Monday, March 21, 2016
Monday Musings with Charlie Cochrane
After the Lord Mayor’s Show
I can’t believe it’s 2016, and almost time for another Olympics. Wasn’t 2012 just three months ago or something?
What a summer that was in the UK. We started with the splendours of the Queen’s diamond jubilee celebrations which were a great example of all the pomp and ceremony we Brits do so well. Do you remember that amazing river pageant? Absolutely stunning, especially the floating belfry. Then there was the concert on The Mall with the sheer genius idea of projecting images onto the facade of Buckingham Palace, especially during Madness’ rendition of ‘Our House’. Although I can vividly recall thinking that some of the singers should have been given a tenner and subtly told to go down the pub rather than bother to sing. They were well past their sell by date, which our glorious monarch wasn’t – and isn’t.
Hard on the heels of these celebrations came the Olympic torch relay, where the barge Gloriana made another wonderful appearance, various Olympic oarsmen and women rowing the flame down the Thames. It was amazing to see so many people all over the country bearing that torch with pride. You could (and we did) watch a stream of every mile of that journey. We even went to see the torch and I got to have my picture taken holding it. I had to get a plastic surgeon in to have the grin taken off my face!
I wonder if the Rio opening ceremony will produce as many shivers up the spine as the 2012 one did. Those rings, the whole “Fear not, the Isle is full of noises” bit and – of course – the Queen as the ultimate Bond girl. As for the sport, that was nailbiting, buttock clenching, edge of the seat stuff. I have a confession to make; we’d applied for four sets of tickets and got only one. That was for what came to be known as Super Saturday, the most successful night ever for British Athletics.
We were worried we’d suffer post Olympics withdrawal symptoms, but our annual holiday got us through to the Paralympics, when we just revved up and started again. But would it be as good? Could it be? The opening ceremony set the tone – every bit as moving and inventive as the Olympic one, with the brilliantly tongue in cheek repeated use of umbrellas. (This is Britain!) And, after a rocky choice of presenters for that opening, Channel 4 coverage proved a revelation, being just as good as the dear old BBC had been with its unparalleled streaming of events. Channel 4 showed a great use of presenters with disabilities, many of whom knocked their able bodied equivalents into a cocked hat. Four event streams at times, good quality commentators and pundits, a great mix of humour and knowledge.
Rio will be different, of course it will. It’ll be marvellous in its own way, too. And I wonder if the same transformation of the city will occur. One of the great things about London 2012 was the Olympic spirit, with people smiling and talking to each other on the tube, for a start.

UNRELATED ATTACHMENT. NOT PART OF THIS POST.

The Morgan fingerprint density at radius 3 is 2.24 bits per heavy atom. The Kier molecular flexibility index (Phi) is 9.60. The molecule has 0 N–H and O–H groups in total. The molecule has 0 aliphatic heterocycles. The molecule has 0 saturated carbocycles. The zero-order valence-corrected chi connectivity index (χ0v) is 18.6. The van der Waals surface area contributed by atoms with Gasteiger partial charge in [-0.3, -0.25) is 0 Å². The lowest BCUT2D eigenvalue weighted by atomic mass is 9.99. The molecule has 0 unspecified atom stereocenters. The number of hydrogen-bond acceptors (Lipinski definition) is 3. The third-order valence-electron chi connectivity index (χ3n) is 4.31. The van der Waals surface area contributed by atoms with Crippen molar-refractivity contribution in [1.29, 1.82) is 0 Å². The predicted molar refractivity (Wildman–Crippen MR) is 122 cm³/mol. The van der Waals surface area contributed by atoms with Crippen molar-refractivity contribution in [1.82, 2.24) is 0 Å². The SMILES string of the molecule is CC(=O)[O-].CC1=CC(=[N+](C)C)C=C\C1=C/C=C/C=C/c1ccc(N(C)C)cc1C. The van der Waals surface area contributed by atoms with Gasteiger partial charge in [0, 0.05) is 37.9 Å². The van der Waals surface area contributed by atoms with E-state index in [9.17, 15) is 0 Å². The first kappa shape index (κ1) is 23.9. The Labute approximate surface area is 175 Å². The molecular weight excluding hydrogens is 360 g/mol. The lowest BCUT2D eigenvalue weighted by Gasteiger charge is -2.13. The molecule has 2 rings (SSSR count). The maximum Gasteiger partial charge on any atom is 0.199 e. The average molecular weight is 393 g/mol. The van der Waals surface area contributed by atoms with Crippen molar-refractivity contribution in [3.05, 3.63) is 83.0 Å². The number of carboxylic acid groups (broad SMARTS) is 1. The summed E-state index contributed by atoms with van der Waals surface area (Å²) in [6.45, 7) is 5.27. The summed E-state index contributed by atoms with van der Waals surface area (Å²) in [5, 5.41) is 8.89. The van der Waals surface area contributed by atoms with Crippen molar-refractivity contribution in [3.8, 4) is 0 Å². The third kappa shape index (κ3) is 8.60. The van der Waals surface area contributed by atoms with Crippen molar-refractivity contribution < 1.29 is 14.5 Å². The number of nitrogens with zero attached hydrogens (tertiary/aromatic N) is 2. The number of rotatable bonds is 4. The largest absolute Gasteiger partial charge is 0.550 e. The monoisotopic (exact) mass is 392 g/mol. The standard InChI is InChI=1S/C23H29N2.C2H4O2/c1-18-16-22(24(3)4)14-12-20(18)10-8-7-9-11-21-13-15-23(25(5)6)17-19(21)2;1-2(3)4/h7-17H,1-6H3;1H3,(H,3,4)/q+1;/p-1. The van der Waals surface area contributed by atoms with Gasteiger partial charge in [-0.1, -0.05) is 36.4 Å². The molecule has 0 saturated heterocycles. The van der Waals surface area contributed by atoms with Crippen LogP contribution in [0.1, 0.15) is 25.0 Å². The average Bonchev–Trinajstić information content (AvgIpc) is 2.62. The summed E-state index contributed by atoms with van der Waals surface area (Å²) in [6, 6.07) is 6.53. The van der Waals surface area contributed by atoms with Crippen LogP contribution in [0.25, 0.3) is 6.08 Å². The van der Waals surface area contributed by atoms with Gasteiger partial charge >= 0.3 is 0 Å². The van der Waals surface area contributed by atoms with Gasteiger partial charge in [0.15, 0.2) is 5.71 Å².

Still, whatever happens, they’ll never trump Her Majesty with James Bond.
Inspector Robin Bright is enjoying a quiet Saturday with his lover, Adam Matthews, when murder strikes in nearby Abbotston, and he’s called in to investigate. He hopes for a quick resolution, but as the case builds, he’s drawn into a tangled web of crimes, new and old, that threatens to ensnare him and destroy his fledgling relationship.
Adam is enjoying his final term teaching at Lindenshaw School, and is also delighted to be settling down with Robin at last. Only Robin doesn’t seem so thrilled. Then an old crush of Adam’s shows up in the murder investigation, and suddenly Adam is yet again fighting to stay out of one of Robin’s cases, to say nothing of trying to keep their relationship from falling apart.
Between murder, stabbings, robberies, and a suspect with a charming smile, the case threatens to ruin everything both Robin and Adam hold dear. What does it take to realise where your heart really lies, and can a big, black dog hold the key?
About Charlie Cochrane
As Charlie Cochrane couldn't be trusted to do any of her jobs of choice—like managing a rugby team—she writes, with titles published by Carina, Samhain, Bold Strokes, MLR and Cheyenne.
Charlie's Cambridge Fellows Series of Edwardian romantic mysteries was instrumental in her being named Author of the Year 2009 by the review site Speak Its Name. She’s a member of the Romantic Novelists’ Association, Mystery People, International Thriller Writers Inc and is on the organising team for UK Meet for readers/writers of GLBT fiction. She regularly appears with The Deadly Dames.
Connect with Charlie:
· Website: charliecochrane.co.uk/
· Blog: charliecochrane.livejournal.com/
· Twitter: @charliecochrane
· Facebook profile page: facebook.com/charlie.cochrane.18
· Goodreads: goodreads.com/goodreadscomcharlie_cochrane
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